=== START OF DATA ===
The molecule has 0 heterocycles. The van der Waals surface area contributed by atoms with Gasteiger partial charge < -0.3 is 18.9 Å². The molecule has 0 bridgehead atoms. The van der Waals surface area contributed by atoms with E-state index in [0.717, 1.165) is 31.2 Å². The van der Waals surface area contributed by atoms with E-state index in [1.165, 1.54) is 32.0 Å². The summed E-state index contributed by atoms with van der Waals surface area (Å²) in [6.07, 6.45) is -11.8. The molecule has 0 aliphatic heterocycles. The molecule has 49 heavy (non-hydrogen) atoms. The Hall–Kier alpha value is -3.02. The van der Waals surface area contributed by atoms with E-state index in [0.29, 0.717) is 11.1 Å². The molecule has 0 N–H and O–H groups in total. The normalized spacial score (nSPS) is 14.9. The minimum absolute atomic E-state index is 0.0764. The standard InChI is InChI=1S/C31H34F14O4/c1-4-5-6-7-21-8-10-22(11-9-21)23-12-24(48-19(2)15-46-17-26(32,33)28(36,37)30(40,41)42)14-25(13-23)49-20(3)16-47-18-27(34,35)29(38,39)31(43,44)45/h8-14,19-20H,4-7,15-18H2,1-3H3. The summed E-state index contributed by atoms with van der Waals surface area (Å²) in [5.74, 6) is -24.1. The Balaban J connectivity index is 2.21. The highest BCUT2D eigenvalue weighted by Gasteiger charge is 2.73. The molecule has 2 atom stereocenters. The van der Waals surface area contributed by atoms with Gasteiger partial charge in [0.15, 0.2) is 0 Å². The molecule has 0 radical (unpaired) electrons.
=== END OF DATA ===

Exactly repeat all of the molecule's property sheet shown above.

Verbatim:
The molecule has 0 heterocycles. The van der Waals surface area contributed by atoms with Gasteiger partial charge < -0.3 is 18.9 Å². The molecule has 0 bridgehead atoms. The van der Waals surface area contributed by atoms with E-state index in [0.717, 1.165) is 31.2 Å². The van der Waals surface area contributed by atoms with E-state index in [1.165, 1.54) is 32.0 Å². The summed E-state index contributed by atoms with van der Waals surface area (Å²) in [6.07, 6.45) is -11.8. The molecule has 0 aliphatic heterocycles. The molecule has 49 heavy (non-hydrogen) atoms. The Hall–Kier alpha value is -3.02. The van der Waals surface area contributed by atoms with E-state index in [0.29, 0.717) is 11.1 Å². The molecule has 0 N–H and O–H groups in total. The normalized spacial score (nSPS) is 14.9. The minimum absolute atomic E-state index is 0.0764. The standard InChI is InChI=1S/C31H34F14O4/c1-4-5-6-7-21-8-10-22(11-9-21)23-12-24(48-19(2)15-46-17-26(32,33)28(36,37)30(40,41)42)14-25(13-23)49-20(3)16-47-18-27(34,35)29(38,39)31(43,44)45/h8-14,19-20H,4-7,15-18H2,1-3H3. The summed E-state index contributed by atoms with van der Waals surface area (Å²) in [5.74, 6) is -24.1. The Balaban J connectivity index is 2.21. The highest BCUT2D eigenvalue weighted by Gasteiger charge is 2.73. The molecule has 2 atom stereocenters. The van der Waals surface area contributed by atoms with Gasteiger partial charge in [0.15, 0.2) is 0 Å². The molecule has 0 radical (unpaired) electrons.